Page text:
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The Road to the 8th Pan African Congress

The Road to the 8th Pan African Congress

The Resolutions and planning from the 7th Pan African Congress reinforced the stand for the full unification of Africa and the end of colonial rule. Apart from the emergence of PAWLO, the other major advance of the 7th Pan African Congress was to place the question of Reparations at the Center of the Pan African Congress Movement. The movement for Reparative justice has been a central component of the Pan African liberation movement and in every period of Pan Africanism the call for reparative justice rang out.

After the massive global struggles against apartheid the same forces that spearheaded the Free South Africa campaign spearheaded the Reparations Movement. This global struggle resulted in the establishment of the Eminent Persons Group on Reparations of the OAU chaired by Chief Moshod Abiola. It was this global pressure for reparative justice that pushed the South African leadership to host the World Conference against Racism (WCAR) in Durban in 2001.

Imperialism became alert to the progressive character of the Pan African movement that was informed by Pan Africanism of the people. Using pliant citizens of African descent within the imperial centers, such as Condoleezza Rice and Colin Powell, the USA worked hard to oppose the world conference against racism and to ensure that the program of action could not be supported among governments. It was in Latin America where the reparations forces among the Africa descendants caucus became a new force within the politics of Latin America. There were many efforts of the opponents of Pan Africanism in Africa but by far the most far reaching was to coopt the young and articulate in the NGO fad that became the weapon of neo-liberalism in Africa. Neo-liberalism opposed governments of all kinds and this anti-government positon served those who wanted to end state expenditures on social services.

Within the Pan African Movement the question of how to organize against oppressive governments gave way to the call for the end of big Congresses and instead to support the peoples movements in the streets, the villages and townships all over the Pan African world. By the end of the twentieth century the progressive wing of the Pan African movement had merged with the reparations movement, progressive workers movements, the anti-dictatorship movement, the peace movement, the anti-globalization movement, progressive women’s forum and the environmental justice movements.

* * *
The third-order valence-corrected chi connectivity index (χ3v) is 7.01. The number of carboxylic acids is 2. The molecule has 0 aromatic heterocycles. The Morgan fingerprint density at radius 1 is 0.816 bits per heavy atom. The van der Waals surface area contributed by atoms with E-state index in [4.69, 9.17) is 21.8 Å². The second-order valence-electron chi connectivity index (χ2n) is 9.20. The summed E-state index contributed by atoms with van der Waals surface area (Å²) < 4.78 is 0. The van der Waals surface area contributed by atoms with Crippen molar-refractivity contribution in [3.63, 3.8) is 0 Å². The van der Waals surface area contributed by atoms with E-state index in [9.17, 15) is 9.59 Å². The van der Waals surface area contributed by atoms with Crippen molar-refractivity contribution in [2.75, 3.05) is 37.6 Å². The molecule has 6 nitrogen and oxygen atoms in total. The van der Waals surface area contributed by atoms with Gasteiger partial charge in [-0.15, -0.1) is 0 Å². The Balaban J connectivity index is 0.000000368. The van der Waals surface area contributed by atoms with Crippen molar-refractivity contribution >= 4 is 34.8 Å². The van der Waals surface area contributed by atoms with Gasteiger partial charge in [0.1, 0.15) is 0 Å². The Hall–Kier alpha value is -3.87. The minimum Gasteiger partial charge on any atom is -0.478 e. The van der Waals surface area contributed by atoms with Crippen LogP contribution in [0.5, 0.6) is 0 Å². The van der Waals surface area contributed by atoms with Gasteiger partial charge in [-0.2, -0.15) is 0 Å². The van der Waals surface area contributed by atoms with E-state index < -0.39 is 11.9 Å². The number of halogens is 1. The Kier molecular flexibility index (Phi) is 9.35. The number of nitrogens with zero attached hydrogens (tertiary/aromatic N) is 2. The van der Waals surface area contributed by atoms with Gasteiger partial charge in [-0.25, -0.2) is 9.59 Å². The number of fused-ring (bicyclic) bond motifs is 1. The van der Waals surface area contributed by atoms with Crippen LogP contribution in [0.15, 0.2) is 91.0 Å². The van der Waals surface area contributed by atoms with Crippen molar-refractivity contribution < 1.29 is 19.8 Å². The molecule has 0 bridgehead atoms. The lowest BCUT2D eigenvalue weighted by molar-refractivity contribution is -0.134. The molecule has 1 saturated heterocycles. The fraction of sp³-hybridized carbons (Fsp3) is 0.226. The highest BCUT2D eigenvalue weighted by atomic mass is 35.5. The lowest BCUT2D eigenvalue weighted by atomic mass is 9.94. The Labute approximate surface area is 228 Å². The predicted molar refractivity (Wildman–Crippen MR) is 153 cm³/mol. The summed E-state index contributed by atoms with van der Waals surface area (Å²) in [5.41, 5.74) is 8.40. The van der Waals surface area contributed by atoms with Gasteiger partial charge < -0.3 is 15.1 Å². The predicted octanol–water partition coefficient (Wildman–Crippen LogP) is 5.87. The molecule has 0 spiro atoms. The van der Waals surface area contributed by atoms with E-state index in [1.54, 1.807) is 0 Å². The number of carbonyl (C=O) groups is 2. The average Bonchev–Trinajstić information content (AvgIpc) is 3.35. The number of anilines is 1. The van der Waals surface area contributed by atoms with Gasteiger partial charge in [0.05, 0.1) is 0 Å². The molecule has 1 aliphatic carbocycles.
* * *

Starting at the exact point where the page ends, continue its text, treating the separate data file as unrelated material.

The HIV AIDS pandemic dictated that there would be a strong movement for health care in the Pan African world and organizations such as the Treatment Action Campaign developed new techniques of mobilization and organization to oppose the western pharmaceutical companies that wanted the HIV AIDS virus to be a death sentence for Africans. Pan Africanists such as Wangari Mathai of the Green belt Movement embodied the maturation of such forces, and one new Pan African front that emerged in the 21st century was the Pan African Climate Justice Movement. In Latin America in societies such as Bolivia, Colombia and Brazil, the anti-racist and climate justice forces were making an impact on the progressive movements internationally.

The Libyan question, the unification of Africa and the Pan African MovementNelson Mandela worked hard after 1994 to oppose genocidal violence and genocidal politics in Africa. As a leader, who had been designated as a ’terrorist,’ Mandela mediated to end the sanctions against Libya. In appreciation, the President of Libya called the extraordinary meeting of the OAU at Sirte in 1999 and decided to set in motion the number one resolution of the 7th Pan African Congress, that there should be an African Union. Within two years the Constitutive Act of the African Union was written, ratified and the AU came into being in 2002. The major difference between the AU and the OAU was the right of the AU to intervene in cases of genocide, gross violation of human rights and crimes against humanity. By 2004 there was the establishment of the Pan African Parliament but the main political leaders of Africa were afraid of this Parliament becoming a representative body.